27 Feb 2014

Death of flamenco guitarist Paco de Lucia

8:52 am on 27 February 2014

Paco de Lucia, the master guitarist who helped promote flamenco to a global audience, has died in Mexico of a heart attack at the age of 66.

Paco de Lucía: "I learned the guitar like a child learns to speak."

Paco de Lucía: "I learned the guitar like a child learns to speak." Photo: AFP

Mexican authorities say he had been on holiday with his family on the Mexican Caribbean and was taken to a hospital complaining of pains in his chest.

Born Francisco Sanchez Gomez in the southern Spanish region of Andalusia, he was credited with modernising the Spanish gypsy tradition with jazz, pop and classical influences during a decades-long career.

He credited his father, a singer of gypsy origin, with introducing him to music. "I learned the guitar like a child learns to speak," he said in a 2012 documentary.

"If I had not been born in my father's house I would be nobody," he once said. "I don't believe in spontaneous genius."

From the age of just 12 de Lucia was playing and earning at flamenco "tablaos" in usually intimate, smoky venues. By 15 he had graduated to making recordings in Madrid and by 18 he had brought out a first album.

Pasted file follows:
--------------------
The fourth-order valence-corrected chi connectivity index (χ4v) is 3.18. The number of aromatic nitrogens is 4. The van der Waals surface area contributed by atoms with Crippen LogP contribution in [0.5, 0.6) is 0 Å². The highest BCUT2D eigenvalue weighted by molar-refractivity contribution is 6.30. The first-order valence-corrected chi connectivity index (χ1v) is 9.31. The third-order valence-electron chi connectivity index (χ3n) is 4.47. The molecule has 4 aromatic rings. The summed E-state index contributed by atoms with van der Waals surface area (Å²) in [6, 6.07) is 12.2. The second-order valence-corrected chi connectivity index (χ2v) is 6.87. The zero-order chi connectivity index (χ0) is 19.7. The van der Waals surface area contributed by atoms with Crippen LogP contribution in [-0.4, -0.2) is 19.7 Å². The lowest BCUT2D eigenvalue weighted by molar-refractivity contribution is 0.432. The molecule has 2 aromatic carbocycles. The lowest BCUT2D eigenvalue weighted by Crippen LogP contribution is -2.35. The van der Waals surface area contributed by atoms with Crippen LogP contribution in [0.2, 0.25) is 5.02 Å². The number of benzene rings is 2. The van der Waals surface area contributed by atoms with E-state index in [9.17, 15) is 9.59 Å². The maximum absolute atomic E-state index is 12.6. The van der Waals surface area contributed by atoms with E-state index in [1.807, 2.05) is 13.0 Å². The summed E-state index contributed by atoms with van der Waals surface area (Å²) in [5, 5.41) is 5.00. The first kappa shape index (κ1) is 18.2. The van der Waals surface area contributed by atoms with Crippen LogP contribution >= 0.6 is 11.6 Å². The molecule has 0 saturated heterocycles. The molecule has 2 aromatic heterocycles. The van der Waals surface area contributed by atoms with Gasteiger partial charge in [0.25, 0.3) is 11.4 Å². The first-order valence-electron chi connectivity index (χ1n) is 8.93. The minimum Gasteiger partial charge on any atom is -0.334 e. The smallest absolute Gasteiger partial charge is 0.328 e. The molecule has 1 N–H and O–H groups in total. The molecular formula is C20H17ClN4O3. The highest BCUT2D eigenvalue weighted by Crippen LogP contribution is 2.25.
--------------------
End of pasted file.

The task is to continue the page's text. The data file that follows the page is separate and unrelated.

Paco's albums such as El Duende Flamenco de Paco de Lucia and Almoraima reinvented traditional flamenco.

He toured extensively with well-known international artists and played with the likes of Carlos Santana, Chick Corea and Al Di Meola, happy to expand flamenco rhythms into jazz, although that upset flamenco purists.

He was highly acclaimed after playing Joaquin de Rodrigo's Concierto de Aranjuez at London's Festival Hall in 1991, attended by the composer himself, and considered one of the best interpretations of the piece.

De Lucia memorised the piece by ear as he did not read music and gave it a distinctive flamenco flavour.

In 2004, he was awarded Spain's Asturias Prize for Art as the "most universal of flamenco artists". The judges said his style had been a beacon for young generations and "his art has made him into one of the best ambassadors of Spanish culture in the world".

De Lucia based himself for many years in Mexico, but in later years had returned to Toledo, a small city outside Madrid.

His native city of Algeciras has decreed two days of official mourning.